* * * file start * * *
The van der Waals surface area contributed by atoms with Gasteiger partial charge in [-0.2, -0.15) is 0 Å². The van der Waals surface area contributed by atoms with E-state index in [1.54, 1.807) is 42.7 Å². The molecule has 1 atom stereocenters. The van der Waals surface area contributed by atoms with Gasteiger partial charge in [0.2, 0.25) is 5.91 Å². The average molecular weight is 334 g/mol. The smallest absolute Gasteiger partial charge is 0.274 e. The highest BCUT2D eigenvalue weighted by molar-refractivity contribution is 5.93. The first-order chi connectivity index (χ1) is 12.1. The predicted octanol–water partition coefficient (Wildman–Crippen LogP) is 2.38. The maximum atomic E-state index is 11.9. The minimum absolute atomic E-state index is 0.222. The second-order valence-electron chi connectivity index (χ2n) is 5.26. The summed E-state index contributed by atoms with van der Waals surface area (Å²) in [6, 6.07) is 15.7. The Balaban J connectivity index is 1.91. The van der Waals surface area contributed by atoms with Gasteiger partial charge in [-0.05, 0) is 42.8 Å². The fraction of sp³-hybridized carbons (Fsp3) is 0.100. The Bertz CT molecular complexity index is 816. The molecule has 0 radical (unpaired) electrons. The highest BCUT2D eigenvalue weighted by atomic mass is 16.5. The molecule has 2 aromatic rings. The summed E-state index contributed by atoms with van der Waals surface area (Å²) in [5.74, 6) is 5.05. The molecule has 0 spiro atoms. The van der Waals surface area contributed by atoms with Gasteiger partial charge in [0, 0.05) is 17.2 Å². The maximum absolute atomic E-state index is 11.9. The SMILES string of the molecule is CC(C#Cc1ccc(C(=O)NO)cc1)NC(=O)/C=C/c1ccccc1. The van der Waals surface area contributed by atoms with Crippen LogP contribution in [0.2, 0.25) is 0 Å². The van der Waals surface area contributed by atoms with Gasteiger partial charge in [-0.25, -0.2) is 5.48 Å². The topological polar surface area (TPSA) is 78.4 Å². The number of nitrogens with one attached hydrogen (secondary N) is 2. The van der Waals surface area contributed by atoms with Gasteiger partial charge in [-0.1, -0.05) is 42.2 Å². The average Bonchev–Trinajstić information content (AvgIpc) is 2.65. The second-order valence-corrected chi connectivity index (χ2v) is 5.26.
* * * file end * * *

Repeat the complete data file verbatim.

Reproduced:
The van der Waals surface area contributed by atoms with Gasteiger partial charge in [-0.2, -0.15) is 0 Å². The van der Waals surface area contributed by atoms with E-state index in [1.54, 1.807) is 42.7 Å². The molecule has 1 atom stereocenters. The van der Waals surface area contributed by atoms with Gasteiger partial charge in [0.2, 0.25) is 5.91 Å². The average molecular weight is 334 g/mol. The smallest absolute Gasteiger partial charge is 0.274 e. The highest BCUT2D eigenvalue weighted by molar-refractivity contribution is 5.93. The first-order chi connectivity index (χ1) is 12.1. The predicted octanol–water partition coefficient (Wildman–Crippen LogP) is 2.38. The maximum atomic E-state index is 11.9. The minimum absolute atomic E-state index is 0.222. The second-order valence-electron chi connectivity index (χ2n) is 5.26. The summed E-state index contributed by atoms with van der Waals surface area (Å²) in [6, 6.07) is 15.7. The Balaban J connectivity index is 1.91. The van der Waals surface area contributed by atoms with Gasteiger partial charge in [-0.05, 0) is 42.8 Å². The fraction of sp³-hybridized carbons (Fsp3) is 0.100. The Bertz CT molecular complexity index is 816. The molecule has 0 radical (unpaired) electrons. The highest BCUT2D eigenvalue weighted by atomic mass is 16.5. The molecule has 2 aromatic rings. The summed E-state index contributed by atoms with van der Waals surface area (Å²) in [5.74, 6) is 5.05. The molecule has 0 spiro atoms. The van der Waals surface area contributed by atoms with Gasteiger partial charge in [0, 0.05) is 17.2 Å². The maximum absolute atomic E-state index is 11.9. The SMILES string of the molecule is CC(C#Cc1ccc(C(=O)NO)cc1)NC(=O)/C=C/c1ccccc1. The van der Waals surface area contributed by atoms with Crippen LogP contribution in [0.2, 0.25) is 0 Å². The van der Waals surface area contributed by atoms with Gasteiger partial charge in [-0.25, -0.2) is 5.48 Å². The topological polar surface area (TPSA) is 78.4 Å². The number of nitrogens with one attached hydrogen (secondary N) is 2. The van der Waals surface area contributed by atoms with Gasteiger partial charge in [-0.1, -0.05) is 42.2 Å². The average Bonchev–Trinajstić information content (AvgIpc) is 2.65. The second-order valence-corrected chi connectivity index (χ2v) is 5.26.